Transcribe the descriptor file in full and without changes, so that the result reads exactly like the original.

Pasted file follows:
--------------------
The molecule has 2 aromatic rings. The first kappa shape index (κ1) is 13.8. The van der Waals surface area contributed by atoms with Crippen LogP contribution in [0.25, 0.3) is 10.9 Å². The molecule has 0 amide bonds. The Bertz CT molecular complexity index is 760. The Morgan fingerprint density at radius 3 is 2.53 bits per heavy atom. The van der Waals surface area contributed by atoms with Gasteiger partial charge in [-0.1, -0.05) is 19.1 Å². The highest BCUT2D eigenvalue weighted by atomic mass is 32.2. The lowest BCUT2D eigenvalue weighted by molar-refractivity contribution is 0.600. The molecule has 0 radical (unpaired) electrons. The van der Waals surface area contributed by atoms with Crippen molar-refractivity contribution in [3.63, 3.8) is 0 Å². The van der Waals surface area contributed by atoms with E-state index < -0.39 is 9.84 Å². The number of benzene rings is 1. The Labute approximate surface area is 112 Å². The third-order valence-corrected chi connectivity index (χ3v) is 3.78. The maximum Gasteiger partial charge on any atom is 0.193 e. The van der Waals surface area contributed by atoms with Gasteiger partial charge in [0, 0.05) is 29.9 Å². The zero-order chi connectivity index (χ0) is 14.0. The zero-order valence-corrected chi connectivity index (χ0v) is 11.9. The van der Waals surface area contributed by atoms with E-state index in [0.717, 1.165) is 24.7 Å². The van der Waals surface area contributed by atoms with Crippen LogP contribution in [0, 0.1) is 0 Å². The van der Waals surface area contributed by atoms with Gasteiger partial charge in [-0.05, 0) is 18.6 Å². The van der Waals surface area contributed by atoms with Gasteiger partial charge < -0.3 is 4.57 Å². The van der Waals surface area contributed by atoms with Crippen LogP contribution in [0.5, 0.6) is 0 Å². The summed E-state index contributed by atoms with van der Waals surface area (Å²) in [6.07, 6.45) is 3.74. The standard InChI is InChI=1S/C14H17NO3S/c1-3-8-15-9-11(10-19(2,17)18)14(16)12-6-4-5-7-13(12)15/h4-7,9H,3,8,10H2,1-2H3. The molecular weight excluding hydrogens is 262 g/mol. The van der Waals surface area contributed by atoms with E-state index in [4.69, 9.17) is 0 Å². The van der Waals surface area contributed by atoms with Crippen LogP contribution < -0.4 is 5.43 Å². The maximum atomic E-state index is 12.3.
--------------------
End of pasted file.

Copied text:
The molecule has 2 aromatic rings. The first kappa shape index (κ1) is 13.8. The van der Waals surface area contributed by atoms with Crippen LogP contribution in [0.25, 0.3) is 10.9 Å². The molecule has 0 amide bonds. The Bertz CT molecular complexity index is 760. The Morgan fingerprint density at radius 3 is 2.53 bits per heavy atom. The van der Waals surface area contributed by atoms with Gasteiger partial charge in [-0.1, -0.05) is 19.1 Å². The highest BCUT2D eigenvalue weighted by atomic mass is 32.2. The lowest BCUT2D eigenvalue weighted by molar-refractivity contribution is 0.600. The molecule has 0 radical (unpaired) electrons. The van der Waals surface area contributed by atoms with Crippen molar-refractivity contribution in [3.63, 3.8) is 0 Å². The van der Waals surface area contributed by atoms with E-state index < -0.39 is 9.84 Å². The number of benzene rings is 1. The Labute approximate surface area is 112 Å². The third-order valence-corrected chi connectivity index (χ3v) is 3.78. The maximum Gasteiger partial charge on any atom is 0.193 e. The van der Waals surface area contributed by atoms with Gasteiger partial charge in [0, 0.05) is 29.9 Å². The zero-order chi connectivity index (χ0) is 14.0. The zero-order valence-corrected chi connectivity index (χ0v) is 11.9. The van der Waals surface area contributed by atoms with E-state index in [0.717, 1.165) is 24.7 Å². The van der Waals surface area contributed by atoms with Crippen LogP contribution in [0, 0.1) is 0 Å². The van der Waals surface area contributed by atoms with Gasteiger partial charge in [-0.05, 0) is 18.6 Å². The van der Waals surface area contributed by atoms with Gasteiger partial charge < -0.3 is 4.57 Å². The van der Waals surface area contributed by atoms with Crippen LogP contribution in [0.5, 0.6) is 0 Å². The summed E-state index contributed by atoms with van der Waals surface area (Å²) in [6.07, 6.45) is 3.74. The standard InChI is InChI=1S/C14H17NO3S/c1-3-8-15-9-11(10-19(2,17)18)14(16)12-6-4-5-7-13(12)15/h4-7,9H,3,8,10H2,1-2H3. The molecular weight excluding hydrogens is 262 g/mol. The van der Waals surface area contributed by atoms with E-state index in [4.69, 9.17) is 0 Å². The van der Waals surface area contributed by atoms with Crippen LogP contribution < -0.4 is 5.43 Å². The maximum atomic E-state index is 12.3.